Skip to main content

The Globe and Mail

We're heading for Nicaragua - are anti-malarials safe for kids?

Getting a good view of the main crater of the Santiago volcano while visiting Masaya national park in Nicaragua.


TRAVEL CONCIERGE: Malaria is a little bit different in Central America as the parasite is still sensitive to the drug chloroquine, physician Mark Wise says.

"Chloroquine is usually well tolerated and can be given in kid doses," says Dr. Wise, who wrote Travel Health Guide and runs the Travel Clinic in Toronto. "It's not generally associated with the side effects that people associate with mefloquine."

Mefloquine is the anti-malarial drug whose secondary effects can include vivid dreams, insomnia and anxiety (and on rare occasions seizures and psychosis) - not what you want on a family holiday.

Story continues below advertisement

Malarone, which combines proguanil and atovoquone, is also well tolerated and comes in pediatric doses, Dr. Wise says. Potential side effects for both these drugs are limited, generally, to upset stomach.

Malaria is present in some areas of Nicaragua, so first, figure out where you're going to be in the country. The U.S. Centers for Disease Control, which describes the estimated risk for travellers as "low," provides a useful map at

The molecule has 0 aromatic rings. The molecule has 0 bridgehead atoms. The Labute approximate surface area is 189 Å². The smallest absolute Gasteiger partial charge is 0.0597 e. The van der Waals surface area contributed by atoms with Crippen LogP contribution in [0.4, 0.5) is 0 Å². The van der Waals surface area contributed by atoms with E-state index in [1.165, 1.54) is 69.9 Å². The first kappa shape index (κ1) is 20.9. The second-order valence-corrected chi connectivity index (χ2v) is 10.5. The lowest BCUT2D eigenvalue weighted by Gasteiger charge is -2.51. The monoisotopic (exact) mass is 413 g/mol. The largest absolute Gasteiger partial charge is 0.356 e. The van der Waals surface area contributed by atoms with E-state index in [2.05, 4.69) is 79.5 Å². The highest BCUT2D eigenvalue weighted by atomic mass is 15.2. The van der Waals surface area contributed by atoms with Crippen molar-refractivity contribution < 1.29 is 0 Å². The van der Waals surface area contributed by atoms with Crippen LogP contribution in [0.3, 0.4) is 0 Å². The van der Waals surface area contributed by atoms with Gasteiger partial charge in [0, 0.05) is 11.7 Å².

There are other precautions you can take against this mosquito-spread illness, including reducing exposure at dusk and dawn, using insect repellant containing DEET and sleeping with mosquito nets.

DEET is safe for kids, says Dr. Wise, who recommends a10-per-cent concentration for children aged six months to 12 years. Adults should apply it, and keep it away from kids' eyes, mouth and hands. "And you wash it off when you go indoors at night into a nice screened room."

As part of your planning, remember to visit a travel clinic or doctor to discuss how to keep your family healthy while abroad. And don't forget to seek care if anyone succumbs to fever-like symptoms after the holiday as this serious parasitic infection can mimic a fever's headaches, chills and shakes.

Malaria is treatable if it's treated promptly and properly, says Dr. Wise, who says health issues shouldn't stop people from travelling. "You just need to be informed of what the potential risks are, how great the risks are and how you can minimize the risks."

Send your family travel questions to

Story continues below advertisement

Karan Smith is a former Globe Travel editor. Special to The Globe and Mail

Report an error
Comments are closed

We have closed comments on this story for legal reasons. For more information on our commenting policies and how our community-based moderation works, please read our Community Guidelines and our Terms and Conditions.